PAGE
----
Santorum bows out.
I did thirty minutes on the treadmill at my local "Y" as I waited for Rick Santorum to make his announcement. You can only use each treadmill at this "Y" for thirty minutes; so, when he had not yet spoken after my first thirty minutes, I had to run over to the board and sign up for another treadmill so I could continue to exercise as I watched the news and waited.
Talk about breathless. My internist should write the Santorum campaign a thank you letter.
I was back at my new treadmill and hitting the start button and the timer just as Santorum began to speak. So I can tell you it took the candidate 14:05 to say what it had to say--which was; "The race is over for me."
He? Long winded. Me? Just winded.
He sure can talk, that Republican from Pennsylvania, whose grandfather mined all that coal with his bare hands. He was one of those acts that does not want to leave the stage. Which is understandable, I guess, for a candidate who has never had the nation's attention before and who so clearly relished it.
When he used the expression "air beneath my wings" I had to wonder what Dr. Freud would have thought of that slip. The air had gone out of his balloon and the tires on his Ford Truck, and his campaign. And the air coming from him was now just so much ... okay, I'll resist using the word "hot" as a low brow cheap shot.
Can I use gas bag? Naw.
It never looks good to throw rocks at a guy when he's already down. But this period won't last long. Santorum is young. He can run again, or, do what most guys in his position do: use all that name recognition to get a good agent and make a pile of money writing books, giving speeches and getting himself put on boards of directors.
Worse yet: he'll probably become a commentator. We certainly don't have enough of those.
From the chilly body language he expressed toward his wife as he gave her a cold peck and hug at the end of his announcement, I wonder what role she played in this decision? They have a child who is ill, and one never knows, when over arching ambition is involved, where the sunlight of truth can be found.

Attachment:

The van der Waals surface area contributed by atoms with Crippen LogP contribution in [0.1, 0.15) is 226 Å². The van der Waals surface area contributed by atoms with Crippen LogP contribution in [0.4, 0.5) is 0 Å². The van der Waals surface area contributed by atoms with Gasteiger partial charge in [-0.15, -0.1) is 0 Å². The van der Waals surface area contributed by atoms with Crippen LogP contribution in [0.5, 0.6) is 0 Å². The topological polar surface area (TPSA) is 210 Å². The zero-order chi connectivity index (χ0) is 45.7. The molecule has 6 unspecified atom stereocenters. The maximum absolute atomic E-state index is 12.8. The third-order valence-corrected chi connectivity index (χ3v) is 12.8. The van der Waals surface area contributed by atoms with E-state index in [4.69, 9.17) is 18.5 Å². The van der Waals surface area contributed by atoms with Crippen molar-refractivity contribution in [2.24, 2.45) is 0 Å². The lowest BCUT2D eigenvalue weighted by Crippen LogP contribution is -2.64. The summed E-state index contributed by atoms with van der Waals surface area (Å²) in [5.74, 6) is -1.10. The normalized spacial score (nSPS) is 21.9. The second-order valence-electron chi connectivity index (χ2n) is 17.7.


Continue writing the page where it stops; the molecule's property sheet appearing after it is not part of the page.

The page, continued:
It reminds me of a scene in the film The Bad and The Beautiful when Lana Turner says to Kirk Douglas: "Its cold sitting on the ground." When he motions her to sit on his lap, and then treats her like an errant child, instead of like the sexy woman she is, she tilts her head and says; "Its cold not sitting on the ground."
That's how the world will feel to Santorum--but only briefly. For the rest of us: we now have a real campaign, that will start especially early and be far too long.
But, finally, it will have just two candidates to get that "air" going beneath their wings--maybe even a little poetic "wind" (we can only hope).
Lots of time for stumbles, triumphs, and world events of a momentous sort to intervene. Our brains may suffer from a severe overdose of stump speech clichés; but at least my cardiovascular system will get a pretty good workout,
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